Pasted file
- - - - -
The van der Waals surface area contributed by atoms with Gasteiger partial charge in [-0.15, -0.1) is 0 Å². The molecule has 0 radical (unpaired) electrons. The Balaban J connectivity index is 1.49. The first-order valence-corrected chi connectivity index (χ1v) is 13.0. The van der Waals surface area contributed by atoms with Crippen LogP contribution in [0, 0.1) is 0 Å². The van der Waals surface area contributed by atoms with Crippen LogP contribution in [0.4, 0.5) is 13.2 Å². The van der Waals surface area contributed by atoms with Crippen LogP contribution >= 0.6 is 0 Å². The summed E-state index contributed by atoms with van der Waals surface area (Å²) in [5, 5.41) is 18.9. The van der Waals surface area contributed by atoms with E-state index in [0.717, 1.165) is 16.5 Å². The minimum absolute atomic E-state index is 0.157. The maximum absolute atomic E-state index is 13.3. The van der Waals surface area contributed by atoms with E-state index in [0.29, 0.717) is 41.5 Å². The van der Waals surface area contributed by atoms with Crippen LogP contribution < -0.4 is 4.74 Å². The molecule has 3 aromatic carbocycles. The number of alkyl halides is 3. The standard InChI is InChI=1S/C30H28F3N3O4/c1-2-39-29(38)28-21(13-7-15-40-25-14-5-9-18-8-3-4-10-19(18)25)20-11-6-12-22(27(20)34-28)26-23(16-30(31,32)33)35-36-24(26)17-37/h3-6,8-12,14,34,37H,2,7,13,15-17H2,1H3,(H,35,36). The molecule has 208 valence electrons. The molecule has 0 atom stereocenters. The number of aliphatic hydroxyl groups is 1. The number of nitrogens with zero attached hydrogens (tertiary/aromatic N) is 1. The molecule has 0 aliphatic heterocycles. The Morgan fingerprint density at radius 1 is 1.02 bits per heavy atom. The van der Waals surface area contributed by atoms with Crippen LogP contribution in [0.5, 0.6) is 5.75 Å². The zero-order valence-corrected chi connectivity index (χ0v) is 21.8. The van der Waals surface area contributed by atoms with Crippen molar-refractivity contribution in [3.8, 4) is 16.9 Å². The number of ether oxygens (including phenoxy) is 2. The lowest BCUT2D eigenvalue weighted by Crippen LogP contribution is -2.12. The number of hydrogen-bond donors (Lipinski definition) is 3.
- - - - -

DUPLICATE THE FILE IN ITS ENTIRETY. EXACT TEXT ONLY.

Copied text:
The van der Waals surface area contributed by atoms with Gasteiger partial charge in [-0.15, -0.1) is 0 Å². The molecule has 0 radical (unpaired) electrons. The Balaban J connectivity index is 1.49. The first-order valence-corrected chi connectivity index (χ1v) is 13.0. The van der Waals surface area contributed by atoms with Crippen LogP contribution in [0, 0.1) is 0 Å². The van der Waals surface area contributed by atoms with Crippen LogP contribution in [0.4, 0.5) is 13.2 Å². The van der Waals surface area contributed by atoms with Crippen LogP contribution >= 0.6 is 0 Å². The summed E-state index contributed by atoms with van der Waals surface area (Å²) in [5, 5.41) is 18.9. The van der Waals surface area contributed by atoms with E-state index in [0.717, 1.165) is 16.5 Å². The minimum absolute atomic E-state index is 0.157. The maximum absolute atomic E-state index is 13.3. The van der Waals surface area contributed by atoms with E-state index in [0.29, 0.717) is 41.5 Å². The van der Waals surface area contributed by atoms with Crippen LogP contribution < -0.4 is 4.74 Å². The molecule has 3 aromatic carbocycles. The number of alkyl halides is 3. The standard InChI is InChI=1S/C30H28F3N3O4/c1-2-39-29(38)28-21(13-7-15-40-25-14-5-9-18-8-3-4-10-19(18)25)20-11-6-12-22(27(20)34-28)26-23(16-30(31,32)33)35-36-24(26)17-37/h3-6,8-12,14,34,37H,2,7,13,15-17H2,1H3,(H,35,36). The molecule has 208 valence electrons. The molecule has 0 atom stereocenters. The number of aliphatic hydroxyl groups is 1. The number of nitrogens with zero attached hydrogens (tertiary/aromatic N) is 1. The molecule has 0 aliphatic heterocycles. The Morgan fingerprint density at radius 1 is 1.02 bits per heavy atom. The van der Waals surface area contributed by atoms with Crippen LogP contribution in [0.5, 0.6) is 5.75 Å². The zero-order valence-corrected chi connectivity index (χ0v) is 21.8. The van der Waals surface area contributed by atoms with Crippen molar-refractivity contribution in [3.8, 4) is 16.9 Å². The number of ether oxygens (including phenoxy) is 2. The lowest BCUT2D eigenvalue weighted by Crippen LogP contribution is -2.12. The number of hydrogen-bond donors (Lipinski definition) is 3.